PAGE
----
Infrastructure Minister Austin Gatt yesterday announced that a revised financial forecast for Enemalta has brought to light that, over the next six month period, the total expenditure of Malta’s sole electricity provider will be almost 17 per cent less than expected. Last October, the same Minister announced a controversial price hike in electricity rates based on estimated accounts and the hefty prices with which Enemalta was purchasing its fuel.
This revised forecast came about shortly after Enemalta published its audited accounts for 2006-7, and some time after the price of oil plummeted to the region of US$50 per barrel.
In view of such developments, the Infrastructure Ministry has recommended the Malta Resources Authority (which regulates Enemalta) to apply a 21 to 26 per cent discount “to those bands requiring it most”. The discount is based on the period between March and September, after which a second six-month review will take place.
Gatt however, said that this discount will only be applicable to the domestic sector, therefore excluding the possibility of allowing businesses to benefit from any reduction in the price of oil.
Meanwhile, operators in the tourism sector – particularly bars and restaurants, are shocked at the last electricity bills they received over the last four weeks – the first after the price hike was announced. For the period between February and November 2009, a small-sized bar with neither cooking facilities nor air-conditioning, received a bill amounting to almost €2,500; while a medium sized snack bar – with barely 60 covers, received a bill of between €7,000 and €7,500. A medium sized nightclub received a bill of between €15,000 and €20,000; whereas a high-consumption nightclub received a bill of more than €50,000.
Asked whether he considers such tourism operators as among those “needing the discount most”, especially now that tourism forecasts for 2009 are bleak, Gatt said that bars and restaurants “are not tourism operators” - even though they are subjected to substantial charges for MTA permits, under which such businesses are regulated.
“Businesses may not receive government subsidy, this is the law,” Gatt said in reply to our questions.
Enemalta Chairman Alex Tranter told members of the press that informal talks with the MRA over the Ministry’s recommendations were held and there was “no disagreement on MRA’s behalf with regard to the principles outlined.”
Contacted for his reaction, President of the GRTU tourism, hospitality and leisure division told this newspaper that since the last Enemalta bills were issued, he “has been inundated with calls from establishment owners over the last three or four weeks”.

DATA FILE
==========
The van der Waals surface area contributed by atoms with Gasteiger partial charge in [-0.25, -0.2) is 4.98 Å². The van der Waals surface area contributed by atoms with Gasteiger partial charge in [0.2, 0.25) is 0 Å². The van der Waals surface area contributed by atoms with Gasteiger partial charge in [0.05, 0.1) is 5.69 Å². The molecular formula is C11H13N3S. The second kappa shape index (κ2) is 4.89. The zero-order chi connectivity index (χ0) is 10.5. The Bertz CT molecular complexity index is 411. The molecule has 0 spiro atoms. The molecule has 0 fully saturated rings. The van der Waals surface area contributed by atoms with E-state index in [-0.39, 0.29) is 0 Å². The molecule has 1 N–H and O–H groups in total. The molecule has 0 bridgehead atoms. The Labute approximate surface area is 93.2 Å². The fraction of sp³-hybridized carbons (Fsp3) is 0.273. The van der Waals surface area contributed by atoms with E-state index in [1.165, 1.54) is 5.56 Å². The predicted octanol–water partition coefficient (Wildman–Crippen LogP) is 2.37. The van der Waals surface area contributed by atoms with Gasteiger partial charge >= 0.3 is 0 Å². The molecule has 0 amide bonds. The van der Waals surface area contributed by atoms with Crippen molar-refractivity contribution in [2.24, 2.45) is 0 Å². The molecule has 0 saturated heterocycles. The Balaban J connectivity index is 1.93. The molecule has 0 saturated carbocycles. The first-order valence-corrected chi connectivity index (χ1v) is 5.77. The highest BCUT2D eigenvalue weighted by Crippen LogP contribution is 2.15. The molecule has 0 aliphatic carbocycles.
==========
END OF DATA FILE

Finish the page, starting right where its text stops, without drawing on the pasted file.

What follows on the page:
“I received calls from operators of all sizes, all in the tourism-catering and entertainment industry,” he said. “Some more than others, were shocked at the bills they received – especially when taking into account the slowdown being felt in the industry over the last six months.”
Fenech said that some complainants told him that even if “their establishments were busy, the new bills would not even be affordable.”
“It is obvious that any reduction in oil prices should be reflected in our pricing,” Fenech said. “It wouldn’t make sense for domestic rates to go down without commercial ones following suit.”
Malta Hotels and Restaurants Association (MHRA) President Kevin De Cesare said he was surprised at the news.
“The price of oil has gone down for everyone and we are experiencing a slowdown in tourism. We’re not asking for favors now – this is our right.”
De Cesare said that a detailed position will be published by the MHRA once the issue is discussed internally.
Throughout the controversy which followed the announcement of increased electricity rates last October, an MHRA newsletter sent to its members had carried the news that as a result of efforts made by its president in negotiations with government, smaller bars, hotels and restaurants will be made to pay lower rates on utilities – with some discounts ranging between 10 to 20 per cent on previous rates. Larger establishments however, would pay increased amounts in the region of 5 to 10 per cent.
When Gatt was reminded about this news, he did not acknowledge this agreement and acted as though he did not know what we were talking about.
Meanwhile, Enemalta is faced with a directive issued to members of eleven trade unions so that electricity bills are not paid until the issue is resolved. But Gatt denied that this directive has had any affect whatsoever on Enemalta’s cash flow.
“There are issues with Enemalta’s cash flow, but in no way is this due to the unions’ directive,” he said. “I will not be as cruel to say that this directive was self-serving, and was issued so that they don’t pay their own bills.”
GRTU Director-General and PN EP candidate Vince Farrugia, who had come out with the idea to issue the directive first, told this newspaper that he does not think this comment was directed towards him or GRTU.
Farrugia said he was hoping that the MRA, which received GRTU’s recommendations on the matter, would listen to all parties concerned.
Asked whether he is confident that the authority (which falls under the wing of Resources Minister George Pullicino) would listen to GRTU and not the government, Farrugia said: “My trust in the MRA has been dented, this is no secret, but perhaps this could be a good opportunity for the authority to redeem itself.”